|Beach Access Issues
| March 19, 2008
Another celebration of beach access planned for Cape Point
By IRENE NOLAN
Alderman, the indefatigable “general” of the Fish Militia
Web site and the “Outer Banks Angler” program on Charter
Cable television, is engineering another celebration of beach access at
Cape Point on Saturday morning, March 22.
And he’s working on a meeting for islanders and off-island
property owners on beach access issues on Thursday, March 27, at 6:30
p.m. at the Fessenden Center in Buxton.
Alderman invited everyone to gather at Cape Point on Saturday, March 8,
to make a statement about the importance of ORV access to the heritage
and economy of Hatteras and Ocracoke islands. The event was not
publicized, but spread by word of mouth – or word of e-mail.
Despite the nasty conditions on the beach – gale force winds and
intermittent downpours -- about 200 folks showed up. They came to
support continued access to areas of the Cape Hatteras National
Seashore that are in danger of being closed year-round.
The Defenders of Wildlife and the National Audubon Society, represented
by the Southern Environmental Law Center, have asked U.S. District
Court Judge Terrence Boyle to close Cape Point and other popular areas
of the seashore to off-road-vehicles until the National Park Service
addresses its lack of a plan for regulating ORVs on the beach.
The groups claim that the Park Service’s interim plan, designed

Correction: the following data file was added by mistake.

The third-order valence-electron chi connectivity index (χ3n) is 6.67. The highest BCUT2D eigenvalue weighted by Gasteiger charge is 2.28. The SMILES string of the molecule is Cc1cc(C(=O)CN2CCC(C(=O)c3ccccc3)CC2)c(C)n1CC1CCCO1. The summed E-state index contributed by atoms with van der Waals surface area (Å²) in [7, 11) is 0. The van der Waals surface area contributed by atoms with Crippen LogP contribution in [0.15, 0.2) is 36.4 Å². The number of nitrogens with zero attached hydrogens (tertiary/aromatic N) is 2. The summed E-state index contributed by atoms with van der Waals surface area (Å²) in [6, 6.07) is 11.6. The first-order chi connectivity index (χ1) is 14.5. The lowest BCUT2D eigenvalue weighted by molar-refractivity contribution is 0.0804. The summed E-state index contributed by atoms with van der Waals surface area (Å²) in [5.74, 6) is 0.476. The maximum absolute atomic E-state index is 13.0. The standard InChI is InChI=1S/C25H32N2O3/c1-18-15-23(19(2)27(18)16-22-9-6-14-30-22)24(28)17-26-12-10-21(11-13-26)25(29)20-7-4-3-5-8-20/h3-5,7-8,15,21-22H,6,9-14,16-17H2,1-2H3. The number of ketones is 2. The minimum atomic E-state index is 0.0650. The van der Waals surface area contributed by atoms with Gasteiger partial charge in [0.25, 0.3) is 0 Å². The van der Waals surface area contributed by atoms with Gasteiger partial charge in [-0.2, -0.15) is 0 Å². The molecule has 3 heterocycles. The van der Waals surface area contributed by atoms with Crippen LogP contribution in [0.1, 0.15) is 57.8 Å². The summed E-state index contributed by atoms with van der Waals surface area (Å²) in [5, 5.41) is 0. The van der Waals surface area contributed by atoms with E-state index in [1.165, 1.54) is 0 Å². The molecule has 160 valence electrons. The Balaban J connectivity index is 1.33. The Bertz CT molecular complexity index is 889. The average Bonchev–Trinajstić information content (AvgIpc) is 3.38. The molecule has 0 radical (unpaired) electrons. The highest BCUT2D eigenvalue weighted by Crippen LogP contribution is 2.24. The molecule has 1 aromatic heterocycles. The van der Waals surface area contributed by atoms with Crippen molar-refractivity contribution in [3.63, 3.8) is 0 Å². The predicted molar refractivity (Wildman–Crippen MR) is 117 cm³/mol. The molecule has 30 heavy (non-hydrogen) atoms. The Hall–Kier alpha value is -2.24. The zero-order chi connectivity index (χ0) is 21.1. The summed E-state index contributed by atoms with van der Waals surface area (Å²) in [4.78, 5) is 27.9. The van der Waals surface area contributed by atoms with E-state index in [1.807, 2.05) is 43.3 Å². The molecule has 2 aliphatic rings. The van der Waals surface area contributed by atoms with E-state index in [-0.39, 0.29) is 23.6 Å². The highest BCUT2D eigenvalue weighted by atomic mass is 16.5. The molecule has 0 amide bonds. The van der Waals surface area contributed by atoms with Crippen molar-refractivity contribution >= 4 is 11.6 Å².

to manage ORV use on the beaches until a long-term plan is devised by a
negotiated rulemaking process along with an environmental impact
statement, does not go far enough to protect nesting shorebirds,
including the threatened piping plovers and others, such as black
skimmers, American oystercatchers, and least terns.
Alderman had planned to line up the vehicles to spell
“PLEASE HELP US” and to have the message photographed from
an airplane on March 8. The weather made those plans impossible.
But he plans to try again on Saturday.
He asks that anyone who wants to participate plan to arrive at Cape Point between 9 and 10 a.m.
After Saturday, he will go on to planning the March 27 meeting at the Fessenden Center.
“This will be a public meeting to describe in detail all of the
current access issues, including the request by environmental groups
for a temporary injunction to close portions of the beaches to off-road
vehicles, the lawsuit over the Park Service’s Interim Plan for
managing the beaches, and the negotiated rulemaking process to devise a
long-term plan,” Alderman says in a letter to the Hatteras and
Ocracoke communities about the meeting.
Warren Judge, chairman of the Dare County Board of Commissioners, and
other public officials, he says, will speak about the issues and
outline what could happen to beach access.
“We will be bringing all the current issues to the table and
discussing what you might expect could happen to our beach
access,” Alderman says in the letter.
“Over the past several months,” he continues, “I have
heard numerous islanders and homeowners say that they have no idea
about what is transpiring or that they believe it is not possible for
any form of government to close our beaches. Unfortunately, the
severity of the situation is greater than you know or believe.”
The request for a temporary injunction will be heard on April 4 in U.S.
District Court in Raleigh. If it is granted, Bodie Island spit, Cape
Point and South Beach, Hatteras Inlet and the north and south points of
Ocracoke will be closed to ORVs.
“You could be looking at full closures of these areas until the
federal courts have heard the lawsuit against the Interim ORV
Plan,” he says. “If a judge decides in favor of the groups
that have brought this lawsuit, there would be a full closure of all
“The time has come to learn about this situation or to become a
believer that this could happen…If you are not a believer, just
show up and we will make you one.”
(More information is available on the Web site, http://www.fishmilitia.com)